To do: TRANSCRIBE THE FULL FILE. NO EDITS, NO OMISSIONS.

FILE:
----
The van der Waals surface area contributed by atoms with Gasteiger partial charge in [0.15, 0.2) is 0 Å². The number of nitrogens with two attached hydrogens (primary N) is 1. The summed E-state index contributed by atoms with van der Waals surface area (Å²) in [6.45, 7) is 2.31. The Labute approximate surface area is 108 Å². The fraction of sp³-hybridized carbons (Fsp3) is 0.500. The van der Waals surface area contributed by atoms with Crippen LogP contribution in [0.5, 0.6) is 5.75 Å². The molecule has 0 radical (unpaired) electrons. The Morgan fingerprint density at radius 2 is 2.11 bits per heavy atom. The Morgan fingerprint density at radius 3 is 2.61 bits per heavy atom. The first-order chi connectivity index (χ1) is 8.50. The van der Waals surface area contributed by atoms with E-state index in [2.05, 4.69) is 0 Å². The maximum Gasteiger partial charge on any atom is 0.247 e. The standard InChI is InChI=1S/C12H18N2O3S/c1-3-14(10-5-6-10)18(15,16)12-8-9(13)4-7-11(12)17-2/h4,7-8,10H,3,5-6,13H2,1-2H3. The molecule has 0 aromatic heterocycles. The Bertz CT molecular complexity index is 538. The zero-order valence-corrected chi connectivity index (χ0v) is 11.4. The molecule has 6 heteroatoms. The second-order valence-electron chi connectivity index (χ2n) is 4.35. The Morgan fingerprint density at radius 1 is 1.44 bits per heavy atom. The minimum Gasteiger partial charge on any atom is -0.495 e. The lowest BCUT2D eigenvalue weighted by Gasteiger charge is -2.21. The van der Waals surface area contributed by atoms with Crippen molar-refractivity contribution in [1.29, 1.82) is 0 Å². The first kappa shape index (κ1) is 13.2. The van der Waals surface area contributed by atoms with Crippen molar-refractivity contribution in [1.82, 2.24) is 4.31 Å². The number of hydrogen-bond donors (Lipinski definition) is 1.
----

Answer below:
The van der Waals surface area contributed by atoms with Gasteiger partial charge in [0.15, 0.2) is 0 Å². The number of nitrogens with two attached hydrogens (primary N) is 1. The summed E-state index contributed by atoms with van der Waals surface area (Å²) in [6.45, 7) is 2.31. The Labute approximate surface area is 108 Å². The fraction of sp³-hybridized carbons (Fsp3) is 0.500. The van der Waals surface area contributed by atoms with Crippen LogP contribution in [0.5, 0.6) is 5.75 Å². The molecule has 0 radical (unpaired) electrons. The Morgan fingerprint density at radius 2 is 2.11 bits per heavy atom. The Morgan fingerprint density at radius 3 is 2.61 bits per heavy atom. The first-order chi connectivity index (χ1) is 8.50. The van der Waals surface area contributed by atoms with E-state index in [2.05, 4.69) is 0 Å². The maximum Gasteiger partial charge on any atom is 0.247 e. The standard InChI is InChI=1S/C12H18N2O3S/c1-3-14(10-5-6-10)18(15,16)12-8-9(13)4-7-11(12)17-2/h4,7-8,10H,3,5-6,13H2,1-2H3. The molecule has 0 aromatic heterocycles. The Bertz CT molecular complexity index is 538. The zero-order valence-corrected chi connectivity index (χ0v) is 11.4. The molecule has 6 heteroatoms. The second-order valence-electron chi connectivity index (χ2n) is 4.35. The Morgan fingerprint density at radius 1 is 1.44 bits per heavy atom. The minimum Gasteiger partial charge on any atom is -0.495 e. The lowest BCUT2D eigenvalue weighted by Gasteiger charge is -2.21. The van der Waals surface area contributed by atoms with Crippen molar-refractivity contribution in [1.29, 1.82) is 0 Å². The first kappa shape index (κ1) is 13.2. The van der Waals surface area contributed by atoms with Crippen molar-refractivity contribution in [1.82, 2.24) is 4.31 Å². The number of hydrogen-bond donors (Lipinski definition) is 1.